Friday, December 14, 2007

The Celebrate Passion Project - Leadership Austin

I have participated in many business, educational and networking groups over the past eighteen years. Some are just what you would expect, and most provide good opportunities to meet others, learn from the speakers, and grow as a professional. I have always actively participated in these groups, even talking leadership positions in a variety of organizations.

If you have read my books, or this blog, you know that I am an enthusiastic advocate of the benefits of being actively involved in your business community. Opportunities come from people, and therefore you must create and maintain at network of contacts that can and will become part of your inner circle. The trick is to find the right people who are capable of making a difference.

But the truth is that most people you meet are not as passionate about cultivating a real relationship with you, and do not actively desire to invest the necessary time to become your real friend. Many you meet are just there to see what you can give to them, and they hope you will open your rolodex and supply THEM with leads, not vice versa.

The good news is that there are also AMAZING people out there whom can come into your life and inspire you to new levels. You just have to keep looking for them and get involved in unique business and professional organizations.

I am currently part of a phenomenal group of local business leaders in Austin. The Leadership Austin program has been an important part of the community since 1979. Each year for three decades this organization has created a class of 55 individuals from a variety of backgrounds. Monthly for nine months the class meets for day long classes where community leaders (from business, government, healthcare, social services, etc...) come in and share information about the past, present and future of our community. We also have the opportunity to spend time together socially and get to know each other.

I was amazed at first that I only knew six of the fifty-four other members of the class, as I had assumed I was well connected in my city. As it turns out, there are many silos of interest where we live and work. When one becomes known in their "world", they assume their silos are everything. The truth is that our own area is not the whole. To understand this we must get outside of our routine and become exposed to people of different backgrounds and interests.

Now, three months into the program, I am even more amazed that clearly many of these recent "strangers" are quickly becoming my friends. They are all passionate people who desire to make a difference. We met earlier this week, and since I am currently focused on viewing the examples of passion in people, it was evident that my fellow classmates are all amongst the most enthusiastic and visionary people I have ever met. This post would be too long if I described them individually, but rest assured that the future of our community is in good hands.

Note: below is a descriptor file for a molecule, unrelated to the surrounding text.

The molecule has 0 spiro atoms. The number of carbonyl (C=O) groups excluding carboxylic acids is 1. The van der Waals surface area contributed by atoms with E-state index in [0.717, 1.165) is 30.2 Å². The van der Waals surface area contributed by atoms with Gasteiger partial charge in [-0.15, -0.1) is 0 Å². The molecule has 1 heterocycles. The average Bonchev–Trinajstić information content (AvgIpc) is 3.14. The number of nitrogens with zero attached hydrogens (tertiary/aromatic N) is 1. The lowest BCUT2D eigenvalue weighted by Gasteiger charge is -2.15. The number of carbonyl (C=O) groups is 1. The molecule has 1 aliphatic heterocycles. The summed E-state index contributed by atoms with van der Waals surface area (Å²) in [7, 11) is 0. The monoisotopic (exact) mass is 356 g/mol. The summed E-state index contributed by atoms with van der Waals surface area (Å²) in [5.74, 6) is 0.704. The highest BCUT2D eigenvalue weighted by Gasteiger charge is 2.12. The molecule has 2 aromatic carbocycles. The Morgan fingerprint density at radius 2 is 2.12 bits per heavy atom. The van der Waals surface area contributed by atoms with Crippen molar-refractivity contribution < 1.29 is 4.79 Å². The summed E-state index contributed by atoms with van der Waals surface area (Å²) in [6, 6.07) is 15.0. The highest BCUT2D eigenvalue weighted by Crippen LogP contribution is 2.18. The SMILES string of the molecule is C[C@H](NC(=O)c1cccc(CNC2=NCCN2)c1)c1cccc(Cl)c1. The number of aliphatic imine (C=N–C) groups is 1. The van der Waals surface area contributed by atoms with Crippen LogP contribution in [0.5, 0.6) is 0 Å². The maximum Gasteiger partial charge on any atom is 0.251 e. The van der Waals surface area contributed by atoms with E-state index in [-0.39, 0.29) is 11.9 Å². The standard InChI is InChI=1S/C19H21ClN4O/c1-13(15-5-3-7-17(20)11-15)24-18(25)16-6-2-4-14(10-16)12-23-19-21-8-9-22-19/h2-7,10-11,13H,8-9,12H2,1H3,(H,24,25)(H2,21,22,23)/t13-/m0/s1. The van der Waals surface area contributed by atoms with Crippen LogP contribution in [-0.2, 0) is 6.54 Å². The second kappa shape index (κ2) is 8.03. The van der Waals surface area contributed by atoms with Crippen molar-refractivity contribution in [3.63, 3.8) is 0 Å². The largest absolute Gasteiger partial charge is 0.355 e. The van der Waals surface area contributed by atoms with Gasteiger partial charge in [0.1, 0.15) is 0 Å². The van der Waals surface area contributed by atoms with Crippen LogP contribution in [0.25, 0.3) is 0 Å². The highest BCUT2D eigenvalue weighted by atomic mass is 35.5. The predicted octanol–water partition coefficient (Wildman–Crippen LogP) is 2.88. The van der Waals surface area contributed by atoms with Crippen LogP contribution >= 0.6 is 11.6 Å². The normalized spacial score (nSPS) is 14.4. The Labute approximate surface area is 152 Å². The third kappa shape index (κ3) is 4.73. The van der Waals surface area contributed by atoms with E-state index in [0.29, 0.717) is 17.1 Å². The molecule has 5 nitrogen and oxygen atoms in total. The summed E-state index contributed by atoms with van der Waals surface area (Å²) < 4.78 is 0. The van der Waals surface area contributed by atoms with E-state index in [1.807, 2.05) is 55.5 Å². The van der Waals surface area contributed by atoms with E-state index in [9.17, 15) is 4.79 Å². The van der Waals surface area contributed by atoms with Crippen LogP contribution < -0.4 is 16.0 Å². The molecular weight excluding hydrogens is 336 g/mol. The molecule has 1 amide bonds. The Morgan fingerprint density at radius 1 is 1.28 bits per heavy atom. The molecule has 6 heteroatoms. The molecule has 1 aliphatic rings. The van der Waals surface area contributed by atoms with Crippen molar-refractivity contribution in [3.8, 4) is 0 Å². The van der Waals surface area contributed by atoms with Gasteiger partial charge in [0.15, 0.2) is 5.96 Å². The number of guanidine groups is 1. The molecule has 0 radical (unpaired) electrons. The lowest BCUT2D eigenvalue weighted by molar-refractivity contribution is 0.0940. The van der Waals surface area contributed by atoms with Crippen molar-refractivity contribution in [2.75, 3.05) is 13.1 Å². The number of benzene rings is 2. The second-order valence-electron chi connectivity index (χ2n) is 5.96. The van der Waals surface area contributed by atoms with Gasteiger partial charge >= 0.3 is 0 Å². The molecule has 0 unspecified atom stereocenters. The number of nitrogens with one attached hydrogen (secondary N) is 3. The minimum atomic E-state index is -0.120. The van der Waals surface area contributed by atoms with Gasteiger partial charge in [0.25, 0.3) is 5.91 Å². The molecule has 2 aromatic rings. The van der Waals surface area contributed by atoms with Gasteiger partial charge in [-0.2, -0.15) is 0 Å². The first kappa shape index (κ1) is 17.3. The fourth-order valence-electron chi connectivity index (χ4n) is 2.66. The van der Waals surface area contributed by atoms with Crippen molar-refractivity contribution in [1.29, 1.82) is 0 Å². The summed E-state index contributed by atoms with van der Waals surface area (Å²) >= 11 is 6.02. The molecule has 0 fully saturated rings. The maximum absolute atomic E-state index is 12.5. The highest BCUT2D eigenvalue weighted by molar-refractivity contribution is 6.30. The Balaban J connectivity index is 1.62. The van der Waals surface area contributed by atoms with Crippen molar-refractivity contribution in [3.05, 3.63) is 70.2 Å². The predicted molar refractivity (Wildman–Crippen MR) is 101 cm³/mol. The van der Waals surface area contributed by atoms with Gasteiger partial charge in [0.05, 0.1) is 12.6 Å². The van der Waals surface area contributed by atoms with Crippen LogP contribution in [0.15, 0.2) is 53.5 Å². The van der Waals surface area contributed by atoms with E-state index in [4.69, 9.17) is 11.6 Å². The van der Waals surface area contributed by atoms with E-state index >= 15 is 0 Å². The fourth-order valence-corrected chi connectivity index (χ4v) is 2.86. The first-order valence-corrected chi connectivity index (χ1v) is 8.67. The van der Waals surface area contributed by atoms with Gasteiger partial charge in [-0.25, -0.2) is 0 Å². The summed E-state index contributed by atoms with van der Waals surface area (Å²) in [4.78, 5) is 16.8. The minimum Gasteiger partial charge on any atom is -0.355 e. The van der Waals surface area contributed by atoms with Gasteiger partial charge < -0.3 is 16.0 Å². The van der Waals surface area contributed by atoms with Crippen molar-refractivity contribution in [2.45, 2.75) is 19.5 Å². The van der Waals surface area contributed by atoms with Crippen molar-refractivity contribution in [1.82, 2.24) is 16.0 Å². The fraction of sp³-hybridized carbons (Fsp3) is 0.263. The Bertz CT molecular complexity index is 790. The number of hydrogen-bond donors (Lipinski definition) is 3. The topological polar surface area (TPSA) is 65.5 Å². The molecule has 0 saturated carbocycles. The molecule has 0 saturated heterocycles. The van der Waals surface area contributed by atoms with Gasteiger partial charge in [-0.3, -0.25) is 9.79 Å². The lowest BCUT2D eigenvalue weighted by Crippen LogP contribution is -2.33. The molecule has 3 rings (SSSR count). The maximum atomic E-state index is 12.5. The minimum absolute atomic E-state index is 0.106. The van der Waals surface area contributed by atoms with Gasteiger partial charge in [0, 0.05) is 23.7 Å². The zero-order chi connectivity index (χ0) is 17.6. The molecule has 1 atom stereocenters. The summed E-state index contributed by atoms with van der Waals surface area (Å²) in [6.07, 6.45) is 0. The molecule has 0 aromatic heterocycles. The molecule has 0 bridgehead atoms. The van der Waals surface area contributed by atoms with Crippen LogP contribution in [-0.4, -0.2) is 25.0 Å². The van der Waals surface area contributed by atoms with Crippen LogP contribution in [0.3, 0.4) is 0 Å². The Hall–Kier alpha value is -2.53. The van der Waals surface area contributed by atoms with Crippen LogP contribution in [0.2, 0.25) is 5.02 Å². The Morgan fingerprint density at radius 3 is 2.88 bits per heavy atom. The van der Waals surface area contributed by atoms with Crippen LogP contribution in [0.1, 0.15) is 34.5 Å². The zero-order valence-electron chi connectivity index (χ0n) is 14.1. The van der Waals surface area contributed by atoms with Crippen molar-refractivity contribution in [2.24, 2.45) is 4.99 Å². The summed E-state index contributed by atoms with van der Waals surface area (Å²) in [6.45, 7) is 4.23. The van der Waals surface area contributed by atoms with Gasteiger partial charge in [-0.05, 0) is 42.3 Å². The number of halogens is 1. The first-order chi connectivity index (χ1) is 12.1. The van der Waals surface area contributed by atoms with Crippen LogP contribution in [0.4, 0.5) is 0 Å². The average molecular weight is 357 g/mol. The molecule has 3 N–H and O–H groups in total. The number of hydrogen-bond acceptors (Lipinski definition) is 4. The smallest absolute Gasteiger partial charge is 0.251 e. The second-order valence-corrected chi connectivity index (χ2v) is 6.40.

Most larger communities have programs like Leadership Austin. They are not easy to get into (I applied and was rejected three times over the past few years) because of the large number of applicants and limited annual class size. However, if you wish to find real passionate people who are making things happen in their businesses and communities, then this is a great place to start. I am proud to be an active member of the 2008 Essential Class (The best class ever!). These people have amazing passion for life.

Have A Great Day.

thom
www.thomsinger.com

****The Celebrate Passion Project on "The Some Assembly Required Blog" will run all month in December 2007. Every post this month will touch on honoring people who have a special spark for life or helping others (and me!) to discover ways to re-ignite our internal passions for our world.

I challenge other bloggers who read this to dedicate one day in December on their blog to "The Celebrate Passion Project", and in their own way praise those they encounter who have a special way of expressing the excitement in their soul. And then encourage your readers to do the same!

1 comment:

Scott Bradley said...

You state...
"But the truth is that most people you meet are not as passionate about cultivating a real relationship with you, and do not actively desire to invest the necessary time to become your real friend. Many you meet are just there to see what you can give to them, and they hope you will open your rolodex and supply THEM with leads, not vice versa. "

I just have to say that, this statement couldn't be more true...People are too stupid to realize that you must first give before you receive...not the other way around.

If everyone were takers...this world would not work.

When I meet someone and start building the relationship with them the first question I ask them is "How can we synergistically work together to help each of us get what we want from each other?"

Networking is like a partnership surrounded with a circle of trust. If that trust is ever betrayed by one or the other in the relationship...you can kiss that contact goodbye...at least that is what I would do.

Great article!

http//www.NetworkingEffectively.com